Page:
Have you read the stickies / searched here for bite inhibition, impulse control, crate training etc ? lots of good pointers to be found, if not maybe you could break your current issues down into singular form and post threads for each one individually. You're likely to get more responses and some good personal advice that way.

Oh, and don't listen to your friend's suggestions. As you unfortunately discovered they obviously have no idea, at least not good ones. If you're having difficulties with your pup either ask for advice here or hire a good, professional trainer.
 

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At 7 weeks, there's no way she understands what you want. At all. She's learning things, but it takes day or weeks to proof even a simple cue to the point that the dog understands it in multiple situations. I've been working on leave it with my puppy for 4 weeks now and I still can't ask her to leave a random papertowel on the ground during or walk - she understands the cue in the house in training conditions, but it's not generalized or proofed yet. It takes time.

Also, dogs don't understand "no", and a stern tap on the nose is likely to scare a dog or make it want to play. It's likely that your other dog was just soft and sensitive and did not want to make you angry, but your new puppy doesn't really understand or care what anger is. That's fine! She is a harder dog. But it does mean that you actually have to teach her what you want, and manage her when she doesn't know what you want, because you're not going to get away with a stern word or look.

If she bites, say ouch and then leave. Leave the area, leave the room, whatever it takes. Many many puppies do not respond to just a yelp, so you will have to be more obvious with ending play and interaction when she bites.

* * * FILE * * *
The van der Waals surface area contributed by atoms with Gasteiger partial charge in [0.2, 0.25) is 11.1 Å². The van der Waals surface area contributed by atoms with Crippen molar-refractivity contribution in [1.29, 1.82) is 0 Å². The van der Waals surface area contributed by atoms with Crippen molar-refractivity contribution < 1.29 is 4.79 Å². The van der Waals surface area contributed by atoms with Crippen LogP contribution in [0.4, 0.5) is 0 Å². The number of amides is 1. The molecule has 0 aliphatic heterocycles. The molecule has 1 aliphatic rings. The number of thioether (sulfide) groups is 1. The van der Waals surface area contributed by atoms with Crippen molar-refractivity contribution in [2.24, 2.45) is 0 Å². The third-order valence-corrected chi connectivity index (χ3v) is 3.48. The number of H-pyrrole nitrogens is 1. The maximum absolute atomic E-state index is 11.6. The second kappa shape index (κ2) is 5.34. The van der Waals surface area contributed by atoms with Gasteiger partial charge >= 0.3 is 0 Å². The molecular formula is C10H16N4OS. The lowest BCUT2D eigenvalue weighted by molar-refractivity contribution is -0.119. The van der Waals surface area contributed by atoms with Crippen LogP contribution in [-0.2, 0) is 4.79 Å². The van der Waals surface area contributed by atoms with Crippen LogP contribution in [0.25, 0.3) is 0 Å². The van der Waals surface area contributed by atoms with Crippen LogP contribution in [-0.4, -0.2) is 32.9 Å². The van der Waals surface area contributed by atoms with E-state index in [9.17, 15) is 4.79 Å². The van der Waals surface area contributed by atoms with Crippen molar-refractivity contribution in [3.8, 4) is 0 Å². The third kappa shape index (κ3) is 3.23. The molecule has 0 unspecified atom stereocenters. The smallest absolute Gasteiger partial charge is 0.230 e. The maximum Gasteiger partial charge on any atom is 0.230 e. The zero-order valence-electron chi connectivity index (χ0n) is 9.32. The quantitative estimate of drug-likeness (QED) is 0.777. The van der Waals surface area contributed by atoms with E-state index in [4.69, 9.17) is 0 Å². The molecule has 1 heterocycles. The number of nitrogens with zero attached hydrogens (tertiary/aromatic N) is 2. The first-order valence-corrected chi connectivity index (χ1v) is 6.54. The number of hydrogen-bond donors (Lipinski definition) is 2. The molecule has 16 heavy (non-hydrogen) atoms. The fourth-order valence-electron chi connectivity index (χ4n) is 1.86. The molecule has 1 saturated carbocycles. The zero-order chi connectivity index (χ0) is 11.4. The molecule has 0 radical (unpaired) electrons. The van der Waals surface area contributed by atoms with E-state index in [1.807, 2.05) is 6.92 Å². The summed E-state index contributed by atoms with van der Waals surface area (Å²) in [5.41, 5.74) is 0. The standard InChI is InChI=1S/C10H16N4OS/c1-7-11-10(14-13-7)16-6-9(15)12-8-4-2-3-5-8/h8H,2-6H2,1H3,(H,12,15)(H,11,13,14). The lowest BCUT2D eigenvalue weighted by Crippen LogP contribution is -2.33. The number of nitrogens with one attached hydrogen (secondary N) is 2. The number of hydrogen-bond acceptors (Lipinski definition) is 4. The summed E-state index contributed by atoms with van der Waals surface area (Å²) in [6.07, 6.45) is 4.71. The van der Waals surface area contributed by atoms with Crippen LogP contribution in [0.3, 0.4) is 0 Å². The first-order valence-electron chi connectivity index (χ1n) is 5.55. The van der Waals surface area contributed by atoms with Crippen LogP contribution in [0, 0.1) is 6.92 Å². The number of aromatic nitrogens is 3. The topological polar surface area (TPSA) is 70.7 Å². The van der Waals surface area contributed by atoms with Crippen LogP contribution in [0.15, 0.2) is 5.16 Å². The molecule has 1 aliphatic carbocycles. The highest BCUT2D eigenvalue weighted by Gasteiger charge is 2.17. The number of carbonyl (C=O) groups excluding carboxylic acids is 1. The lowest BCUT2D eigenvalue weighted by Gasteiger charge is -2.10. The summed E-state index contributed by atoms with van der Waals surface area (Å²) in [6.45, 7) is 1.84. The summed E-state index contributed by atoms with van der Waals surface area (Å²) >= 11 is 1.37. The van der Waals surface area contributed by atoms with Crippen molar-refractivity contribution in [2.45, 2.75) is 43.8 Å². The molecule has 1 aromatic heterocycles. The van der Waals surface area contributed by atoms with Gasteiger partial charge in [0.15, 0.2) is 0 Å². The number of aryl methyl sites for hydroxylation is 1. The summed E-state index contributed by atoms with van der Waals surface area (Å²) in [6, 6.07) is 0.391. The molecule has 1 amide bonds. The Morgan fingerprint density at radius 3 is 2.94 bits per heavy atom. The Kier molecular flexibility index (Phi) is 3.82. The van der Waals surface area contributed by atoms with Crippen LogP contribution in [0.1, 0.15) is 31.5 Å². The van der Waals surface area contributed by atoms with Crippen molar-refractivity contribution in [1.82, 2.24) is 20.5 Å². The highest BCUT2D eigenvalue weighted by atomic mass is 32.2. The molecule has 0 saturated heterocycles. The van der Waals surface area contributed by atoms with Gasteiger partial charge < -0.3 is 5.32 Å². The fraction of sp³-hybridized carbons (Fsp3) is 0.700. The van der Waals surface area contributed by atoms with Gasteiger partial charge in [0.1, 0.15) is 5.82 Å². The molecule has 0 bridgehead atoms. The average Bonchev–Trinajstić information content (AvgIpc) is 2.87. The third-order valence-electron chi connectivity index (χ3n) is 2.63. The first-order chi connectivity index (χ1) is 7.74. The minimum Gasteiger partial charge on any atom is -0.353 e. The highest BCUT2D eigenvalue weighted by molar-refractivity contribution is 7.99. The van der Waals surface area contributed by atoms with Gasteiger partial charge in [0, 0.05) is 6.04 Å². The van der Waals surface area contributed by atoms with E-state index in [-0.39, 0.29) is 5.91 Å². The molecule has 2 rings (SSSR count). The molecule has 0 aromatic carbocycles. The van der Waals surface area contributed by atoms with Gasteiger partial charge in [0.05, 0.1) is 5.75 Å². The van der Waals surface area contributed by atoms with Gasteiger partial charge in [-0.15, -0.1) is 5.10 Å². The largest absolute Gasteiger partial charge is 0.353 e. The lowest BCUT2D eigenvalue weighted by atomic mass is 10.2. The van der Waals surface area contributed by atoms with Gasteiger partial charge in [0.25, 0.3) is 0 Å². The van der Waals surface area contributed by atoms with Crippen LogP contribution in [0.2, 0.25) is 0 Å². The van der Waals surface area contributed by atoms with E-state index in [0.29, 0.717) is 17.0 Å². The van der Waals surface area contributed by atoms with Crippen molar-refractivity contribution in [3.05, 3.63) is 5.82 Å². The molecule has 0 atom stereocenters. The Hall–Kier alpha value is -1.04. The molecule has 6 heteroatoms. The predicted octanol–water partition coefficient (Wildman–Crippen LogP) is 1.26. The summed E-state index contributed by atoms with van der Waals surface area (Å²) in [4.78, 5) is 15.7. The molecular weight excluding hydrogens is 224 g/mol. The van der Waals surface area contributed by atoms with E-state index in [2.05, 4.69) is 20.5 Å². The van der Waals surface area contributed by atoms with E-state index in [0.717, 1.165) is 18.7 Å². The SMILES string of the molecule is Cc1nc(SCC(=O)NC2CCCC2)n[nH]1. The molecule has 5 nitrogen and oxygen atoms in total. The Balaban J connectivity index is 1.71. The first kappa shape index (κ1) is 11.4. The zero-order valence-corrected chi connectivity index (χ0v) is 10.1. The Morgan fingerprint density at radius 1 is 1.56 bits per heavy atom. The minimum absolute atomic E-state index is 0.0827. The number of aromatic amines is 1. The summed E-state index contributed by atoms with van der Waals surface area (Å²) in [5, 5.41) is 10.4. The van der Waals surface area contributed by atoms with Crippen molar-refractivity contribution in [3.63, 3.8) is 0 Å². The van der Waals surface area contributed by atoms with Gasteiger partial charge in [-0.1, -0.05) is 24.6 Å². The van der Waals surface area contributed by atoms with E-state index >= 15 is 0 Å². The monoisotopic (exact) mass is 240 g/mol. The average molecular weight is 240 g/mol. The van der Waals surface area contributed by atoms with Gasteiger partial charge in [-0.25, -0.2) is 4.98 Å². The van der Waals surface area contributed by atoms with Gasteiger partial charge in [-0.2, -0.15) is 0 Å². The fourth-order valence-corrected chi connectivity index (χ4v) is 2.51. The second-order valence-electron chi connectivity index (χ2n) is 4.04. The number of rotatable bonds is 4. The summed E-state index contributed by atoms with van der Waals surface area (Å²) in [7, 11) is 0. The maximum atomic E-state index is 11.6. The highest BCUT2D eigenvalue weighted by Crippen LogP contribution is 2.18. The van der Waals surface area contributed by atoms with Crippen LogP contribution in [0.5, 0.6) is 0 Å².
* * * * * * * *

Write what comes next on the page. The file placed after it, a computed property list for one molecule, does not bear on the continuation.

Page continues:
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Thanks both of your feedback including tips in whee I find more info and where to post. I am definitely thinking about hiring a dog trainer, not so much for her, but for me!
 

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Thanks both of your feedback including tips in whee I find more info and where to post. I am definitely thinking about hiring a dog trainer, not so much for her, but for me!
That's a great idea! However, you want a positive trainer, so investigate before you hire, and if anything comes up in session, don't hesitate to protect your puppy! Stick away from "balanced" "traditional" "Cesar Milan" "dominance/dominant" and any usage of special collars, or really collars at all. You want someone who uses a clicker and treats. That's it. The trainer really shouldn't have to touch the dog at all, unless they're training the dog to accept touch.

The reason I say to be careful in session is that force-based trainers know the tide is turning and will often advertise themselves as being "positive" and then suddenly pull out punishments galore during training. I called a trainer who said all the right things, used all the right buzzwords, up until she said, "of course if your dog goes for grandma's throat, a cookie won't help you. " Um, I called about a 40lb dog and told you he was very passive and timid. Not sure why we suddenly started talking about Cujo, but, no, I don't want to schedule anything now. Or ever. (Of course, no positive trainer in the world would wave around a treat while a dog tried to kill someone.)